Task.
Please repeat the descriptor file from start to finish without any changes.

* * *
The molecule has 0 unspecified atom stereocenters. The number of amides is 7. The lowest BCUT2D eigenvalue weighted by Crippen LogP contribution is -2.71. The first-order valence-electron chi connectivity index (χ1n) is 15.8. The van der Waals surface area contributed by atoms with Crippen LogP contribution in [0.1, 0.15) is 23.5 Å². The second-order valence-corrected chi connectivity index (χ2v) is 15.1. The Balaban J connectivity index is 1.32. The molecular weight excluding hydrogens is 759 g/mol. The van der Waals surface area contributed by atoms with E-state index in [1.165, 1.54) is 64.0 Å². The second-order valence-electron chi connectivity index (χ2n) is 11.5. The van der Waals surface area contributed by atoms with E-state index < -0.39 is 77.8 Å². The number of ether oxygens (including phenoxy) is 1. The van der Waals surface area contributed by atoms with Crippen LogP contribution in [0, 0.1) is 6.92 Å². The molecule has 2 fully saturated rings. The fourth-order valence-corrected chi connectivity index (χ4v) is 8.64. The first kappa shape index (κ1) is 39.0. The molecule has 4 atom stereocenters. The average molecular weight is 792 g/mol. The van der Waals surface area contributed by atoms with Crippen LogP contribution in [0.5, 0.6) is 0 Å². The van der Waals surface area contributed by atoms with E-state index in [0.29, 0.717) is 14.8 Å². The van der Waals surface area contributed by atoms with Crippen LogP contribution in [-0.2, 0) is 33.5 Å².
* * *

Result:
The molecule has 0 unspecified atom stereocenters. The number of amides is 7. The lowest BCUT2D eigenvalue weighted by Crippen LogP contribution is -2.71. The first-order valence-electron chi connectivity index (χ1n) is 15.8. The van der Waals surface area contributed by atoms with Crippen LogP contribution in [0.1, 0.15) is 23.5 Å². The second-order valence-corrected chi connectivity index (χ2v) is 15.1. The Balaban J connectivity index is 1.32. The molecular weight excluding hydrogens is 759 g/mol. The van der Waals surface area contributed by atoms with E-state index in [1.165, 1.54) is 64.0 Å². The second-order valence-electron chi connectivity index (χ2n) is 11.5. The van der Waals surface area contributed by atoms with E-state index < -0.39 is 77.8 Å². The number of ether oxygens (including phenoxy) is 1. The van der Waals surface area contributed by atoms with Crippen LogP contribution in [0, 0.1) is 6.92 Å². The molecule has 2 fully saturated rings. The fourth-order valence-corrected chi connectivity index (χ4v) is 8.64. The first kappa shape index (κ1) is 39.0. The molecule has 4 atom stereocenters. The average molecular weight is 792 g/mol. The van der Waals surface area contributed by atoms with Crippen LogP contribution in [0.5, 0.6) is 0 Å². The van der Waals surface area contributed by atoms with E-state index in [0.29, 0.717) is 14.8 Å². The van der Waals surface area contributed by atoms with Crippen LogP contribution in [-0.2, 0) is 33.5 Å².